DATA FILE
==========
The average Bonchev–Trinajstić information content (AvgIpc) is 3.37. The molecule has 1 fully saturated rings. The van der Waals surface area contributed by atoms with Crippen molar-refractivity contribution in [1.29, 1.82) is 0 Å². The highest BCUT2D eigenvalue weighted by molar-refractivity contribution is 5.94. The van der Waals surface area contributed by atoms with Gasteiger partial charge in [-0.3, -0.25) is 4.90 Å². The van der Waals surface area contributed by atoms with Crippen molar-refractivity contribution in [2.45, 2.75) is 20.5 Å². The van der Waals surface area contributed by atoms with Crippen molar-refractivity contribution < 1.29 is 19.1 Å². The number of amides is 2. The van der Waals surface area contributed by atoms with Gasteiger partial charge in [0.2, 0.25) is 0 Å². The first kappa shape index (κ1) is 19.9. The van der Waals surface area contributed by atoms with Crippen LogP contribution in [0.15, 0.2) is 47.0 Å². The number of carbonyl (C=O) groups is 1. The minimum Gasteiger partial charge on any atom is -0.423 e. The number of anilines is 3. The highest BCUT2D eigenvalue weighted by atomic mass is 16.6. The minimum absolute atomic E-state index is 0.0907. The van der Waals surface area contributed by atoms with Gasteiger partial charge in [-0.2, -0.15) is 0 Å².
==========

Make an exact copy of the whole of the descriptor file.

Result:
The average Bonchev–Trinajstić information content (AvgIpc) is 3.37. The molecule has 1 fully saturated rings. The van der Waals surface area contributed by atoms with Crippen molar-refractivity contribution in [1.29, 1.82) is 0 Å². The highest BCUT2D eigenvalue weighted by molar-refractivity contribution is 5.94. The van der Waals surface area contributed by atoms with Gasteiger partial charge in [-0.3, -0.25) is 4.90 Å². The van der Waals surface area contributed by atoms with Crippen molar-refractivity contribution in [2.45, 2.75) is 20.5 Å². The van der Waals surface area contributed by atoms with Crippen molar-refractivity contribution < 1.29 is 19.1 Å². The number of amides is 2. The van der Waals surface area contributed by atoms with Gasteiger partial charge in [0.2, 0.25) is 0 Å². The first kappa shape index (κ1) is 19.9. The van der Waals surface area contributed by atoms with Crippen LogP contribution in [0.15, 0.2) is 47.0 Å². The number of carbonyl (C=O) groups is 1. The minimum Gasteiger partial charge on any atom is -0.423 e. The number of anilines is 3. The highest BCUT2D eigenvalue weighted by atomic mass is 16.6. The minimum absolute atomic E-state index is 0.0907. The van der Waals surface area contributed by atoms with Gasteiger partial charge in [-0.2, -0.15) is 0 Å².